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dc.contributor.advisorGlanzer, Perry
dc.contributor.authorHallbauer, Gage
dc.date.accessioned2020-05-22T13:22:15Z
dc.date.available2020-05-22T13:22:15Z
dc.date.copyright2020-05-04
dc.date.issued2020-05-22
dc.identifier.urihttps://hdl.handle.net/2104/10907
dc.description.abstractIn the Fall of 2018, Baylor University announced changes to its honor code that it made in order to combat the rise of internet cheating. This thesis project is a phenomenological study, and it explores the motivations, self-justifications, and methods that Baylor students use to cheat in their classes using semi-structured interviews with current Baylor students. Through a coded analysis of the interviews, I found, among other trends, that some Baylor students believe in the mutual exclusivity of cheating and learning and that they use such a belief in order to justify behavior that their professors would likely consider to be academic integrity violations. After analyzing my findings through the lens of the current academic integrity literature, I suggest to Baylor and the Office of Academic Integrity changes to make to classroom and university policy that would work to decrease internet cheating as well as the current disillusionment with the honor code.en_US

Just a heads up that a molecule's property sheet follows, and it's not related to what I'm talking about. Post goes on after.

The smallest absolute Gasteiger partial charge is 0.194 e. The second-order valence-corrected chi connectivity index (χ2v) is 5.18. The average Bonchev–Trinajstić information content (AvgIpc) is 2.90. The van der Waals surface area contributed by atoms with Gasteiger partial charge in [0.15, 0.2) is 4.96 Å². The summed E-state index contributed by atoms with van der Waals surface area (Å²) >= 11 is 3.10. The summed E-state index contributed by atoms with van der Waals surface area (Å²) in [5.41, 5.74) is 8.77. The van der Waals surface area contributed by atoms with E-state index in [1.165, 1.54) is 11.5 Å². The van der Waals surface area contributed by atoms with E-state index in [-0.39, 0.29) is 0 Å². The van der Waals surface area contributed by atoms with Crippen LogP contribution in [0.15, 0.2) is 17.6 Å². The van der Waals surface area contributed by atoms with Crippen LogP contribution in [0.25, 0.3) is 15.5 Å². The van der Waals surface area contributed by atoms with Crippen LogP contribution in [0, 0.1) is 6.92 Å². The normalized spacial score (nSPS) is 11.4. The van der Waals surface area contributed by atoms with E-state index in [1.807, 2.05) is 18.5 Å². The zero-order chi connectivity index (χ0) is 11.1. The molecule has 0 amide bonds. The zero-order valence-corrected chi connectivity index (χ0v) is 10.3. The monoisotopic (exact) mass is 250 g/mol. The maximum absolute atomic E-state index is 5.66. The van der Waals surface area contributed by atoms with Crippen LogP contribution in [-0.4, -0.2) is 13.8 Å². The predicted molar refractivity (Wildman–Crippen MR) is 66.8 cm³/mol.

dc.language.isoen_USen_US
dc.rightsBaylor University projects are protected by copyright. They may be viewed from this source for any purpose, but reproduction or distribution in any format is prohibited without written permission. Contact libraryquestions@baylor.edu for inquiries about permission.en_US
dc.subjectCheatingen_US
dc.subjectAcademic Integrityen_US
dc.subjectDishonestyen_US
dc.subjectHonor Codesen_US
dc.titleCheating at Bayloren_US
dc.typeThesisen_US
dc.rights.accessrightsWorldwide accessen_US
dc.contributor.departmentUniversity Scholar.en_US


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